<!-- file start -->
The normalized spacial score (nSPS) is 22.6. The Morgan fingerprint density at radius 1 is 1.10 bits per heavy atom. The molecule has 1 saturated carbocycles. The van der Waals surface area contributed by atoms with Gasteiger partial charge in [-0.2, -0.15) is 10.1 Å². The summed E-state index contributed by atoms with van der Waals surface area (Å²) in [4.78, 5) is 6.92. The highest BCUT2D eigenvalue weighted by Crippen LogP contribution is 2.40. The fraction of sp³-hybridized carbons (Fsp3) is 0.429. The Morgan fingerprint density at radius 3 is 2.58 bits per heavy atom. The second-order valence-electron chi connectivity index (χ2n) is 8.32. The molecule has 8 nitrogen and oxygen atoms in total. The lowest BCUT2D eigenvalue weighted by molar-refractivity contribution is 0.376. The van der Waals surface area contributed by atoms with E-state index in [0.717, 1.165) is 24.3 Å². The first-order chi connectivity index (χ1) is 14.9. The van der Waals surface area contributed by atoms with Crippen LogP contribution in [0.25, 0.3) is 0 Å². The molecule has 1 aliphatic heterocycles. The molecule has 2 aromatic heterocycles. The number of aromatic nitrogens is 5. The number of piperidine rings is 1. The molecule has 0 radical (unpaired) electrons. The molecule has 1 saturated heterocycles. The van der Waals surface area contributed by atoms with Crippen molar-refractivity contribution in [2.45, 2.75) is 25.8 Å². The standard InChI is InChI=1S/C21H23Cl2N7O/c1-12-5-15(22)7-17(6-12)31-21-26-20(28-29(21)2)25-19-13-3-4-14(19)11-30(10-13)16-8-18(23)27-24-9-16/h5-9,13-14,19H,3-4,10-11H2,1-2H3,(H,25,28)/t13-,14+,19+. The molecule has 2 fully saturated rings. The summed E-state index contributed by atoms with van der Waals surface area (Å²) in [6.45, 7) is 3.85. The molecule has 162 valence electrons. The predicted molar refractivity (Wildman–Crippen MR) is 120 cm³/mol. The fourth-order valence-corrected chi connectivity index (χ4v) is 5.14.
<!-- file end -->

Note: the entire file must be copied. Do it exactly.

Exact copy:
The normalized spacial score (nSPS) is 22.6. The Morgan fingerprint density at radius 1 is 1.10 bits per heavy atom. The molecule has 1 saturated carbocycles. The van der Waals surface area contributed by atoms with Gasteiger partial charge in [-0.2, -0.15) is 10.1 Å². The summed E-state index contributed by atoms with van der Waals surface area (Å²) in [4.78, 5) is 6.92. The highest BCUT2D eigenvalue weighted by Crippen LogP contribution is 2.40. The fraction of sp³-hybridized carbons (Fsp3) is 0.429. The Morgan fingerprint density at radius 3 is 2.58 bits per heavy atom. The second-order valence-electron chi connectivity index (χ2n) is 8.32. The molecule has 8 nitrogen and oxygen atoms in total. The lowest BCUT2D eigenvalue weighted by molar-refractivity contribution is 0.376. The van der Waals surface area contributed by atoms with E-state index in [0.717, 1.165) is 24.3 Å². The first-order chi connectivity index (χ1) is 14.9. The van der Waals surface area contributed by atoms with Crippen LogP contribution in [0.25, 0.3) is 0 Å². The molecule has 1 aliphatic heterocycles. The molecule has 2 aromatic heterocycles. The number of aromatic nitrogens is 5. The number of piperidine rings is 1. The molecule has 0 radical (unpaired) electrons. The molecule has 1 saturated heterocycles. The van der Waals surface area contributed by atoms with Crippen molar-refractivity contribution in [2.45, 2.75) is 25.8 Å². The standard InChI is InChI=1S/C21H23Cl2N7O/c1-12-5-15(22)7-17(6-12)31-21-26-20(28-29(21)2)25-19-13-3-4-14(19)11-30(10-13)16-8-18(23)27-24-9-16/h5-9,13-14,19H,3-4,10-11H2,1-2H3,(H,25,28)/t13-,14+,19+. The molecule has 2 fully saturated rings. The summed E-state index contributed by atoms with van der Waals surface area (Å²) in [6.45, 7) is 3.85. The molecule has 162 valence electrons. The predicted molar refractivity (Wildman–Crippen MR) is 120 cm³/mol. The fourth-order valence-corrected chi connectivity index (χ4v) is 5.14.